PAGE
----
It’s been a few weeks since the start of chemotherapy, and I’ve gotten used to its side-effects. I’ve had 3 sessions of chemotherapy (spaced 2 weeks apart), and am about to receive my 4th session. By now, I’ve become a lot more experienced thanks to the detailed diary of symptoms I keep.
I’m glad I found the recipe with the careful combination of my 3 anti-nausea medications (dexamethasone, ondansetron, olanzapine). The trick is to prevent the nausea from developing in the first place. It took a few tries to find the right balance between treating the nausea and falling asleep from the medication side-effects. There is still the occasional retching, but I’ve gotten into the habit of moving on as quickly as possible, and not letting it paralyze me like it used to. Keep calm, carry on.
For a few days after receiving chemotherapy, I become extremely sensitive to cold in the hands and feet. Cold water feels like liquid nitrogen after a few seconds of exposure. To avoid the pain, I’ve developed new habits. When turning on the tap, I use my elbow to check the temperature to make sure it’s at least lukewarm. I use oven mitts to grab items from the fridge, and anything that comes out needs to be warmed to room temperature. I stay clear of the refrigerated and frozen section at the groceries store to avoid the choking sensation from breathing cold air. I ask the waiter to hold the ice in my water. It’s a good thing that we’re in the middle of summer!
During the first week after chemotherapy, I feel very tired and don’t have any motivation to make any plans. I consistently sleep 10 hours a day, and take a nap in the afternoon. This may be the only time in my life when I oversleep and do not feel any guilt. I do try to get out of the house and go for walks. There is a persistent fog in my head, which is reflected in my slower thinking and shorter attention span. During the second week, my energy comes back and I feel like a new man. My energy level knows no bounds, and my mind is as sharp as ever. With the false sense of invulnerability, I revert to my old habits of under-sleeping and overworking. I even went on a 2-hour bike ride last week. By the time I reach peak energy levels, my next chemotherapy session is due, my energy gets depleted again, and the cycle repeats. Thankfully, the fatigue is not permanent.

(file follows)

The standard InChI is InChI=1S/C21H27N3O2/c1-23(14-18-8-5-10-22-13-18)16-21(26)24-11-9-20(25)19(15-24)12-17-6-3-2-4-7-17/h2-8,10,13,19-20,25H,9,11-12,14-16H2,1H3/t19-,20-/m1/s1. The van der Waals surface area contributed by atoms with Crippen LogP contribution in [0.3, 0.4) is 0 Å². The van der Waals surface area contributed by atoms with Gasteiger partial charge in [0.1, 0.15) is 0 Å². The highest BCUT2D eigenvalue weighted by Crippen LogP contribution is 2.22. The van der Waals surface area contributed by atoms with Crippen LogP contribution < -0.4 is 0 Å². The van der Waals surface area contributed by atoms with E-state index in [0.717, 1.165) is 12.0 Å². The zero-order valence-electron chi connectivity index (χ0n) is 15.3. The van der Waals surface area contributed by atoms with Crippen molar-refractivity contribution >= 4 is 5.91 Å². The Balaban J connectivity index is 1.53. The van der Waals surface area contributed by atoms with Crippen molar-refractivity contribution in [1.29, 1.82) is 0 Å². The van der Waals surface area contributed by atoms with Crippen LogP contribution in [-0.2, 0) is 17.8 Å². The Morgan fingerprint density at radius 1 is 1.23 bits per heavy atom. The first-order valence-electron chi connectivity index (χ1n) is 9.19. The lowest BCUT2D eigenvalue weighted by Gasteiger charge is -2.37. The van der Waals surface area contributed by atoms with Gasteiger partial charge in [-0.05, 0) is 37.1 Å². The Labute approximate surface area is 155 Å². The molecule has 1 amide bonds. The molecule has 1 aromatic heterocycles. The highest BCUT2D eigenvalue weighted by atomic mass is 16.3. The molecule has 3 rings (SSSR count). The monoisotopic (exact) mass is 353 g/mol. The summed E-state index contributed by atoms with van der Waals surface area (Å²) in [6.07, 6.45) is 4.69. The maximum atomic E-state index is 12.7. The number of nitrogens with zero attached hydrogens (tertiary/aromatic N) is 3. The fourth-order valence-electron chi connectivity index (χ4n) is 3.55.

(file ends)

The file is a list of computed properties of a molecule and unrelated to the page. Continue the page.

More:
I know of very few people who look forward to shaving their heads for chemotherapy, and I was no exception. My hair started falling out 2 weeks after starting chemo. At first, I notice a few extra strands of hair on my comb, but very quickly chunks of hair would fall out with the slightest traction. This was irritating; there was hair EVERYWHERE in the house. Every morning my pillow was covered in hair, and served as a daily reminder that my old hairstyle had to go. So I decided to shave my head. Walking around with a shaved head raises some questions in public, where I get surprised looks and compliments (“You look way better than you did when you had hair”), but for the most part people care less than I thought, which is also nice.
Ultimately, what truly helped me get through these side-effects is knowing what to expect. Uncertainty tends to amplify any negative experience. I’m someone who by nature likes to think ahead and stay on top of things, so mental preparation helps me move on and downplay these symptoms. The other trick is altering my perspective to be satisfied with what I have, rather than focusing on what I’ve lost. Lastly, encouragement from family and friends, for which I am extremely grateful, has been more helpful than I expected. The storm has arrived, and I’m lucky to be equipped with high-end Gore-Tex raingear and a sunny personality.